an aluminum can of diet soda, non-sugar sweeteners, daily diet soda

Could drinking a daily diet soda be bad for your brain? A new study of people participating in the Framingham Heart Study found an association between downing one artificially sweetened beverage daily and the risks of stroke and dementia.

What Did the Study Find?

The analysis included 2,888 adults over 45 and 1,484 people over 60 included in the analysis, which ran from 1991 to 2011. The investigators examined the risk of stroke among those over 45. For those over 60, they considered the risk of dementia. All the volunteers answered questions about carbonated beverage consumption at several points during the study.

How Does a Daily Diet Soda Affect Risk?

Compared to those who did not consume diet drinks, those drinking six artificially sweetened sodas a week were nearly three times more likely to suffer a stroke. Among the older age group, daily diet soda consumption was also linked to triple the risk of dementia.

This is an association; it does not demonstrate cause and effect. And the baseline risk for stroke and dementia was not high, so even tripling the risk did not lead to many adverse outcomes.

Nonetheless, it might be worth paying attention to this research. Drinking water instead of soft drinks has no harmful effects. Not surprisingly, however, the American Beverage Association has objected vigorously to these conclusions.

Pase et al, Stroke, April 24, 2017

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  1. Christine
    Georgia
    Reply

    Not enough data to make recommendations. These studies alarm people unnecessarily.

  2. Phil
    Fayetteville, NC
    Reply

    Which artificial sweetener was involved in the study? I use sucralose daily in coffee.

  3. Glenda
    Reply

    Why are the names of this so called sweeteners published????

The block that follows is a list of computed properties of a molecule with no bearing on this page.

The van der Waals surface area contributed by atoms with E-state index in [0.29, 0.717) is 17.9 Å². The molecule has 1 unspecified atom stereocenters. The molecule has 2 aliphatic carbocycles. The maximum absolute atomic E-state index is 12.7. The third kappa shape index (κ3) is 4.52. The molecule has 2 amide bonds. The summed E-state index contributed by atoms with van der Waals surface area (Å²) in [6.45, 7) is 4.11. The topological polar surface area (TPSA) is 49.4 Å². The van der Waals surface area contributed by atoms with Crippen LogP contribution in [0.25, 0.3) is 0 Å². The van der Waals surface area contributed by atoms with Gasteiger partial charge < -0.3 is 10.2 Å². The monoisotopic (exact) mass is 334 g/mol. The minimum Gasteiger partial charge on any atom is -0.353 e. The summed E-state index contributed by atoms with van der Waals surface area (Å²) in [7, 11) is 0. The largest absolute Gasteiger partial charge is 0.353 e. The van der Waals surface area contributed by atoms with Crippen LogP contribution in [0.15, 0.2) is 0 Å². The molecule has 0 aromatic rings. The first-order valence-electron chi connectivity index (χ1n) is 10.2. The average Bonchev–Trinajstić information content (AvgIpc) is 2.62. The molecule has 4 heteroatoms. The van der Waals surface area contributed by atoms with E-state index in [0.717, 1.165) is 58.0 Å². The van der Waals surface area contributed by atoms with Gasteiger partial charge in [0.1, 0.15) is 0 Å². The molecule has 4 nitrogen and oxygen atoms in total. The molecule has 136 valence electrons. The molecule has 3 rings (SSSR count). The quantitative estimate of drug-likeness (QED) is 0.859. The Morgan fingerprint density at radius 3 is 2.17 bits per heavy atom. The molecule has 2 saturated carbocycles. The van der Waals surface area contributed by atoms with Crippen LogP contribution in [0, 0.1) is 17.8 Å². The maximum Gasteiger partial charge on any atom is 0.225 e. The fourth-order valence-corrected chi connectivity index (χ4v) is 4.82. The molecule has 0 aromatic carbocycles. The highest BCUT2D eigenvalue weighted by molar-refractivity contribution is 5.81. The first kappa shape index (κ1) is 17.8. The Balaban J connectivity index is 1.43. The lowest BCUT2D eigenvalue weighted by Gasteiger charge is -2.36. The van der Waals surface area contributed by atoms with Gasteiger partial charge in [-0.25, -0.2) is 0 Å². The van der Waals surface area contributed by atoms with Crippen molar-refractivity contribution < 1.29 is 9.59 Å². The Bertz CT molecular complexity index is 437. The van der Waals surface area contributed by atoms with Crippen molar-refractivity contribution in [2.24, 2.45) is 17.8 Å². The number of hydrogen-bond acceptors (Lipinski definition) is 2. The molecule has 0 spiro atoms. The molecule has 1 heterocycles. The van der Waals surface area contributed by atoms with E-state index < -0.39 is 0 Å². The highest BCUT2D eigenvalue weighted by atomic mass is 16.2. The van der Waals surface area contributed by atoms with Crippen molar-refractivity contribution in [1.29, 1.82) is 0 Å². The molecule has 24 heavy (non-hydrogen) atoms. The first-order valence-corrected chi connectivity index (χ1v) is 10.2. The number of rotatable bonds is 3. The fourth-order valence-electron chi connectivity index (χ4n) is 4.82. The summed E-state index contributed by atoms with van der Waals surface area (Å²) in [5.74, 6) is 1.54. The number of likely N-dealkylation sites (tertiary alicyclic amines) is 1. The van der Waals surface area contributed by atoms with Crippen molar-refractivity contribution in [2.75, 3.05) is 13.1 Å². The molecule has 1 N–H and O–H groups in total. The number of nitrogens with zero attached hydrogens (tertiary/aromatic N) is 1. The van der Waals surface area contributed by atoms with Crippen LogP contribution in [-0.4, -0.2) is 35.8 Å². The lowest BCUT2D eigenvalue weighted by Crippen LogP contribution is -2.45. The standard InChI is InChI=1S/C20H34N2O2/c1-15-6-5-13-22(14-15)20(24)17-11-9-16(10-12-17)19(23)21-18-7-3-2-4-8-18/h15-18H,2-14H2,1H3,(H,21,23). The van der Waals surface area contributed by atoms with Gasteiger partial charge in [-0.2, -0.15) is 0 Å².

Are the two biggies aspartame, and asueflame (near enough to correct spelling.

    Why is it this news is not saying these “sweeteners” are also in health food drinks, other ones also?

    It is almost everything–foods, prescriptions, sports drinks–the list goes on and on. Also why not an explanation as to what these sweeteners are coming from–a form of anti-freeze.

    Next, information and a warning about polypropylene glycol and polyethylene should be removed from everything it has been put in. Read about these.

  4. Jane
    Chapel hill, NC
    Reply

    Is the “diet” factor, I.e., artificial sweetners or something else???? Does one need to eliminate artificial sweeteners to lower one’s risk of stroke and dementia. In all drinks and food?????

  5. Wally
    florida
    Reply

    This study reminds me of the statement that people who never ride in vehicles are never involved in auto accidents. All of life is a matter of trade offs.

  6. Elle
    NB
    Reply

    I do not consume alcohol, I do not smoke, I eat sensibly , exercise daily, and my one pleasure is a bottLe of diet coke daily; I also have one coffee a day no sugar.